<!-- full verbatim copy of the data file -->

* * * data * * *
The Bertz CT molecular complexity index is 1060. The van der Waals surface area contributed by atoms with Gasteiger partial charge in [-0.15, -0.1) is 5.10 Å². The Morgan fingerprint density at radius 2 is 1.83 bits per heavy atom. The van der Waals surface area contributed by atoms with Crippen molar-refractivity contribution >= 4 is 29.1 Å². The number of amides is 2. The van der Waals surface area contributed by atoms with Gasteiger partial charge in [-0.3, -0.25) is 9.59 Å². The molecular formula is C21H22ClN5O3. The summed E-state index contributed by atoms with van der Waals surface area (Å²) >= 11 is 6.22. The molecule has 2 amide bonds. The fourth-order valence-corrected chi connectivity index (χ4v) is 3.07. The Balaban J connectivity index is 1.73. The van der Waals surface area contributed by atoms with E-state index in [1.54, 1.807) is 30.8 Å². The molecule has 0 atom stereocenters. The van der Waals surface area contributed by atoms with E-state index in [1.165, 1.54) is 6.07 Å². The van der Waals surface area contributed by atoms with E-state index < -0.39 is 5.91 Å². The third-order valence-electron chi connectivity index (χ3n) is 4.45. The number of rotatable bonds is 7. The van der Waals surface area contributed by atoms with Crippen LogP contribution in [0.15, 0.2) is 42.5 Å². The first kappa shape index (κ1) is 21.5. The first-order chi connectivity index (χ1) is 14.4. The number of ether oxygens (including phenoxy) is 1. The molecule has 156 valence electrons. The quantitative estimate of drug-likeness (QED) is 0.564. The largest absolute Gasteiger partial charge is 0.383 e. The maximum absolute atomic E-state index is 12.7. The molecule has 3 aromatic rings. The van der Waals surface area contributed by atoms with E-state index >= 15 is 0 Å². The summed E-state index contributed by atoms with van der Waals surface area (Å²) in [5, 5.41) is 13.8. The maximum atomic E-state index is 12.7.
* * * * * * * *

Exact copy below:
The Bertz CT molecular complexity index is 1060. The van der Waals surface area contributed by atoms with Gasteiger partial charge in [-0.15, -0.1) is 5.10 Å². The Morgan fingerprint density at radius 2 is 1.83 bits per heavy atom. The van der Waals surface area contributed by atoms with Crippen molar-refractivity contribution >= 4 is 29.1 Å². The number of amides is 2. The van der Waals surface area contributed by atoms with Gasteiger partial charge in [-0.3, -0.25) is 9.59 Å². The molecular formula is C21H22ClN5O3. The summed E-state index contributed by atoms with van der Waals surface area (Å²) >= 11 is 6.22. The molecule has 2 amide bonds. The fourth-order valence-corrected chi connectivity index (χ4v) is 3.07. The Balaban J connectivity index is 1.73. The van der Waals surface area contributed by atoms with E-state index in [1.54, 1.807) is 30.8 Å². The molecule has 0 atom stereocenters. The van der Waals surface area contributed by atoms with E-state index in [1.165, 1.54) is 6.07 Å². The van der Waals surface area contributed by atoms with E-state index < -0.39 is 5.91 Å². The third-order valence-electron chi connectivity index (χ3n) is 4.45. The number of rotatable bonds is 7. The van der Waals surface area contributed by atoms with Crippen LogP contribution in [0.15, 0.2) is 42.5 Å². The first kappa shape index (κ1) is 21.5. The first-order chi connectivity index (χ1) is 14.4. The number of ether oxygens (including phenoxy) is 1. The molecule has 156 valence electrons. The quantitative estimate of drug-likeness (QED) is 0.564. The largest absolute Gasteiger partial charge is 0.383 e. The maximum absolute atomic E-state index is 12.7. The molecule has 3 aromatic rings. The van der Waals surface area contributed by atoms with E-state index >= 15 is 0 Å². The summed E-state index contributed by atoms with van der Waals surface area (Å²) in [5, 5.41) is 13.8. The maximum atomic E-state index is 12.7.